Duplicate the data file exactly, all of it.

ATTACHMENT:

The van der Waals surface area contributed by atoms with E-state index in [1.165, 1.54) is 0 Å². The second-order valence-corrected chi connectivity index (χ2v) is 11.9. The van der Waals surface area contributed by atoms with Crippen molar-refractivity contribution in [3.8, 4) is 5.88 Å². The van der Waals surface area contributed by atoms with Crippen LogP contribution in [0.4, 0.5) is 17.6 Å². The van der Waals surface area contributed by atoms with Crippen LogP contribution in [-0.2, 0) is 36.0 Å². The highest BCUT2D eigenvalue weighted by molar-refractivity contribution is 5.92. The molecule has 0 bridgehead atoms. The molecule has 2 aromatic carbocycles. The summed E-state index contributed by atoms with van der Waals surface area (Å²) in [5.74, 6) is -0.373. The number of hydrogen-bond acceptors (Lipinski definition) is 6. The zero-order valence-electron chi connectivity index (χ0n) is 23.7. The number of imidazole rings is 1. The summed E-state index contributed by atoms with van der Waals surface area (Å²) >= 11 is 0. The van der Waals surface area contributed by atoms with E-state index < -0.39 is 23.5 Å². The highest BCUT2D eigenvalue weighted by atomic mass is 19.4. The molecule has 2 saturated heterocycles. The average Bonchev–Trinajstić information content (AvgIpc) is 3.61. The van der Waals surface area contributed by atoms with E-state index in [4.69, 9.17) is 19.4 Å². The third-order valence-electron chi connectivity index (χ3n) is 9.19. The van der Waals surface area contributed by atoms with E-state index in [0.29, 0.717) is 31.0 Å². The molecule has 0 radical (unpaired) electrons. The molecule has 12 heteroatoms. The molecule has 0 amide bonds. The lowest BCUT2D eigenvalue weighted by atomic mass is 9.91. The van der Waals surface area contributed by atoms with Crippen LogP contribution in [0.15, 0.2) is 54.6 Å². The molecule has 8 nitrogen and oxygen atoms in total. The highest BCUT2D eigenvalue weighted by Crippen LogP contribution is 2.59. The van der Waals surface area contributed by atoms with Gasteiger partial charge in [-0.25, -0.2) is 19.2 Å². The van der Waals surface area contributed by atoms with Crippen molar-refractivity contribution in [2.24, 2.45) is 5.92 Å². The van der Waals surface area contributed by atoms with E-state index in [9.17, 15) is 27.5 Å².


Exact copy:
The van der Waals surface area contributed by atoms with E-state index in [1.165, 1.54) is 0 Å². The second-order valence-corrected chi connectivity index (χ2v) is 11.9. The van der Waals surface area contributed by atoms with Crippen molar-refractivity contribution in [3.8, 4) is 5.88 Å². The van der Waals surface area contributed by atoms with Crippen LogP contribution in [0.4, 0.5) is 17.6 Å². The van der Waals surface area contributed by atoms with Crippen LogP contribution in [-0.2, 0) is 36.0 Å². The highest BCUT2D eigenvalue weighted by molar-refractivity contribution is 5.92. The molecule has 0 bridgehead atoms. The molecule has 2 aromatic carbocycles. The summed E-state index contributed by atoms with van der Waals surface area (Å²) in [5.74, 6) is -0.373. The number of hydrogen-bond acceptors (Lipinski definition) is 6. The zero-order valence-electron chi connectivity index (χ0n) is 23.7. The number of imidazole rings is 1. The summed E-state index contributed by atoms with van der Waals surface area (Å²) >= 11 is 0. The van der Waals surface area contributed by atoms with E-state index < -0.39 is 23.5 Å². The highest BCUT2D eigenvalue weighted by atomic mass is 19.4. The molecule has 2 saturated heterocycles. The average Bonchev–Trinajstić information content (AvgIpc) is 3.61. The van der Waals surface area contributed by atoms with E-state index in [4.69, 9.17) is 19.4 Å². The third-order valence-electron chi connectivity index (χ3n) is 9.19. The van der Waals surface area contributed by atoms with E-state index in [0.29, 0.717) is 31.0 Å². The molecule has 0 radical (unpaired) electrons. The molecule has 12 heteroatoms. The molecule has 0 amide bonds. The lowest BCUT2D eigenvalue weighted by atomic mass is 9.91. The van der Waals surface area contributed by atoms with Crippen LogP contribution in [0.15, 0.2) is 54.6 Å². The molecule has 8 nitrogen and oxygen atoms in total. The highest BCUT2D eigenvalue weighted by Crippen LogP contribution is 2.59. The van der Waals surface area contributed by atoms with Gasteiger partial charge in [-0.25, -0.2) is 19.2 Å². The van der Waals surface area contributed by atoms with Crippen molar-refractivity contribution in [2.24, 2.45) is 5.92 Å². The van der Waals surface area contributed by atoms with E-state index in [9.17, 15) is 27.5 Å².